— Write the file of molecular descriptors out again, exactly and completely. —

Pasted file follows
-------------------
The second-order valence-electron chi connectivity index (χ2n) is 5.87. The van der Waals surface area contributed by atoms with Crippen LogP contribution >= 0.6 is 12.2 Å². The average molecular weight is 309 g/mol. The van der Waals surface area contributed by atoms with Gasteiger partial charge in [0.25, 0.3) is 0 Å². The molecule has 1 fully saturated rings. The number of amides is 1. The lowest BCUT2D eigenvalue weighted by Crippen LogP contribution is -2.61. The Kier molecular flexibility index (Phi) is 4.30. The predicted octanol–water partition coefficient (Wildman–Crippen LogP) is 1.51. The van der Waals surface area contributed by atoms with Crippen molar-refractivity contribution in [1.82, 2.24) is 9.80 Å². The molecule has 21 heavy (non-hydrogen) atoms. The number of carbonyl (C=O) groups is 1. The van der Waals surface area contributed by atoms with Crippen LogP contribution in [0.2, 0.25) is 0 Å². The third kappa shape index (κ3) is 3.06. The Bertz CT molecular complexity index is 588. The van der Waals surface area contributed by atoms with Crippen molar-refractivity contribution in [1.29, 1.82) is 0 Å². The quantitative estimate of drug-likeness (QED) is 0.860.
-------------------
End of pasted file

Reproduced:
The second-order valence-electron chi connectivity index (χ2n) is 5.87. The van der Waals surface area contributed by atoms with Crippen LogP contribution >= 0.6 is 12.2 Å². The average molecular weight is 309 g/mol. The van der Waals surface area contributed by atoms with Gasteiger partial charge in [0.25, 0.3) is 0 Å². The molecule has 1 fully saturated rings. The number of amides is 1. The lowest BCUT2D eigenvalue weighted by Crippen LogP contribution is -2.61. The Kier molecular flexibility index (Phi) is 4.30. The predicted octanol–water partition coefficient (Wildman–Crippen LogP) is 1.51. The van der Waals surface area contributed by atoms with Crippen molar-refractivity contribution in [1.82, 2.24) is 9.80 Å². The molecule has 21 heavy (non-hydrogen) atoms. The number of carbonyl (C=O) groups is 1. The van der Waals surface area contributed by atoms with Crippen LogP contribution in [0.2, 0.25) is 0 Å². The third kappa shape index (κ3) is 3.06. The Bertz CT molecular complexity index is 588. The van der Waals surface area contributed by atoms with Crippen molar-refractivity contribution in [1.29, 1.82) is 0 Å². The quantitative estimate of drug-likeness (QED) is 0.860.